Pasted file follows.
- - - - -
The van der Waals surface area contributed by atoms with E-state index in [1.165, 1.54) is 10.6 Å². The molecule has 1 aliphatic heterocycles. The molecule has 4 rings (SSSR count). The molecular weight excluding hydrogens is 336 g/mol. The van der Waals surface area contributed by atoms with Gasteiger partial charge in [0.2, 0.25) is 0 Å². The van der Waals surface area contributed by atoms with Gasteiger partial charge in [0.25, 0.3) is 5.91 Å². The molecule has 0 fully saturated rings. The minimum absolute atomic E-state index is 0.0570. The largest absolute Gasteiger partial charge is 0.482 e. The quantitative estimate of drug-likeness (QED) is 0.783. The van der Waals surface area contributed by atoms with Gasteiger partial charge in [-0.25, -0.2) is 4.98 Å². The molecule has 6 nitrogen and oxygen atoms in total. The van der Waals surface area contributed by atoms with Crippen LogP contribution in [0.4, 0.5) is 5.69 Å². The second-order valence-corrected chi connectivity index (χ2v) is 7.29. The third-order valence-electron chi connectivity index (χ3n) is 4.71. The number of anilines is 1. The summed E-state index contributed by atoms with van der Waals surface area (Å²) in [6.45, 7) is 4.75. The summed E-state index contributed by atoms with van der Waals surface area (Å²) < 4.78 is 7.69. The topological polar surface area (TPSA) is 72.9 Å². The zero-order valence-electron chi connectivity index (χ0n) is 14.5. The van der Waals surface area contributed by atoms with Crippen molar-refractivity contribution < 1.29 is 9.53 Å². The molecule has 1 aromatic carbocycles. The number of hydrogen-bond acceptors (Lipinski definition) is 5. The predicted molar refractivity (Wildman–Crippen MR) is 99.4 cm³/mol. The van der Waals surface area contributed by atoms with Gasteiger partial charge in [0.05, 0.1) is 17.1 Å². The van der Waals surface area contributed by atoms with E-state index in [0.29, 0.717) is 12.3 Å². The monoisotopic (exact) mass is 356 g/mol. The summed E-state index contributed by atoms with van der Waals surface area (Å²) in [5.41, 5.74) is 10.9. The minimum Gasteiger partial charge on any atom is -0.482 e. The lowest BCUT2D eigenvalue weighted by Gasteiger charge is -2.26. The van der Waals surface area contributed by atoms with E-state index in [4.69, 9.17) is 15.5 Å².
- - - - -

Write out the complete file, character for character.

The van der Waals surface area contributed by atoms with E-state index in [1.165, 1.54) is 10.6 Å². The molecule has 1 aliphatic heterocycles. The molecule has 4 rings (SSSR count). The molecular weight excluding hydrogens is 336 g/mol. The van der Waals surface area contributed by atoms with Gasteiger partial charge in [0.2, 0.25) is 0 Å². The van der Waals surface area contributed by atoms with Gasteiger partial charge in [0.25, 0.3) is 5.91 Å². The molecule has 0 fully saturated rings. The minimum absolute atomic E-state index is 0.0570. The largest absolute Gasteiger partial charge is 0.482 e. The quantitative estimate of drug-likeness (QED) is 0.783. The van der Waals surface area contributed by atoms with Gasteiger partial charge in [-0.25, -0.2) is 4.98 Å². The molecule has 6 nitrogen and oxygen atoms in total. The van der Waals surface area contributed by atoms with Crippen LogP contribution in [0.4, 0.5) is 5.69 Å². The second-order valence-corrected chi connectivity index (χ2v) is 7.29. The third-order valence-electron chi connectivity index (χ3n) is 4.71. The number of anilines is 1. The summed E-state index contributed by atoms with van der Waals surface area (Å²) in [6.45, 7) is 4.75. The summed E-state index contributed by atoms with van der Waals surface area (Å²) < 4.78 is 7.69. The topological polar surface area (TPSA) is 72.9 Å². The zero-order valence-electron chi connectivity index (χ0n) is 14.5. The van der Waals surface area contributed by atoms with Crippen molar-refractivity contribution < 1.29 is 9.53 Å². The molecule has 1 aromatic carbocycles. The number of hydrogen-bond acceptors (Lipinski definition) is 5. The predicted molar refractivity (Wildman–Crippen MR) is 99.4 cm³/mol. The van der Waals surface area contributed by atoms with Gasteiger partial charge in [0.05, 0.1) is 17.1 Å². The van der Waals surface area contributed by atoms with E-state index in [0.29, 0.717) is 12.3 Å². The monoisotopic (exact) mass is 356 g/mol. The summed E-state index contributed by atoms with van der Waals surface area (Å²) in [5.41, 5.74) is 10.9. The minimum Gasteiger partial charge on any atom is -0.482 e. The lowest BCUT2D eigenvalue weighted by Gasteiger charge is -2.26. The van der Waals surface area contributed by atoms with E-state index in [4.69, 9.17) is 15.5 Å².